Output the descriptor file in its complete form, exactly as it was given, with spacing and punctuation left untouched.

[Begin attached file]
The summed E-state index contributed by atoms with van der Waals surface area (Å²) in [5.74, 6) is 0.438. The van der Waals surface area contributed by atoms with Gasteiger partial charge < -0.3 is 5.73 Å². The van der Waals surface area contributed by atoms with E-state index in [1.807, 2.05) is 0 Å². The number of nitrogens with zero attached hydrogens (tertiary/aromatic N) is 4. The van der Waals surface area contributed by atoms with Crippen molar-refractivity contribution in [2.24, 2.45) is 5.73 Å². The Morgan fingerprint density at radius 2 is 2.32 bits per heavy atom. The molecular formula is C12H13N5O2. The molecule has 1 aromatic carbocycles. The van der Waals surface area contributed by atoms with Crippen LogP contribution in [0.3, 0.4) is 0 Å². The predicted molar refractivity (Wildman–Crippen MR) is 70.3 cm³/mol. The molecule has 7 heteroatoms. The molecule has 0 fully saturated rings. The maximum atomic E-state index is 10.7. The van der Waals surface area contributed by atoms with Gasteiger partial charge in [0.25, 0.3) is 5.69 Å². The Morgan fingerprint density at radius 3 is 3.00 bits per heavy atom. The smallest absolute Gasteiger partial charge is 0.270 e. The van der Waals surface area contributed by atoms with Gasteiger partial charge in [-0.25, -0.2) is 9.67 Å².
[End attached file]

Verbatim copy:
The summed E-state index contributed by atoms with van der Waals surface area (Å²) in [5.74, 6) is 0.438. The van der Waals surface area contributed by atoms with Gasteiger partial charge < -0.3 is 5.73 Å². The van der Waals surface area contributed by atoms with E-state index in [1.807, 2.05) is 0 Å². The number of nitrogens with zero attached hydrogens (tertiary/aromatic N) is 4. The van der Waals surface area contributed by atoms with Crippen molar-refractivity contribution in [2.24, 2.45) is 5.73 Å². The Morgan fingerprint density at radius 2 is 2.32 bits per heavy atom. The molecular formula is C12H13N5O2. The molecule has 1 aromatic carbocycles. The van der Waals surface area contributed by atoms with Crippen LogP contribution in [0.3, 0.4) is 0 Å². The predicted molar refractivity (Wildman–Crippen MR) is 70.3 cm³/mol. The molecule has 7 heteroatoms. The molecule has 0 fully saturated rings. The maximum atomic E-state index is 10.7. The van der Waals surface area contributed by atoms with Gasteiger partial charge in [0.25, 0.3) is 5.69 Å². The Morgan fingerprint density at radius 3 is 3.00 bits per heavy atom. The smallest absolute Gasteiger partial charge is 0.270 e. The van der Waals surface area contributed by atoms with Gasteiger partial charge in [-0.25, -0.2) is 9.67 Å².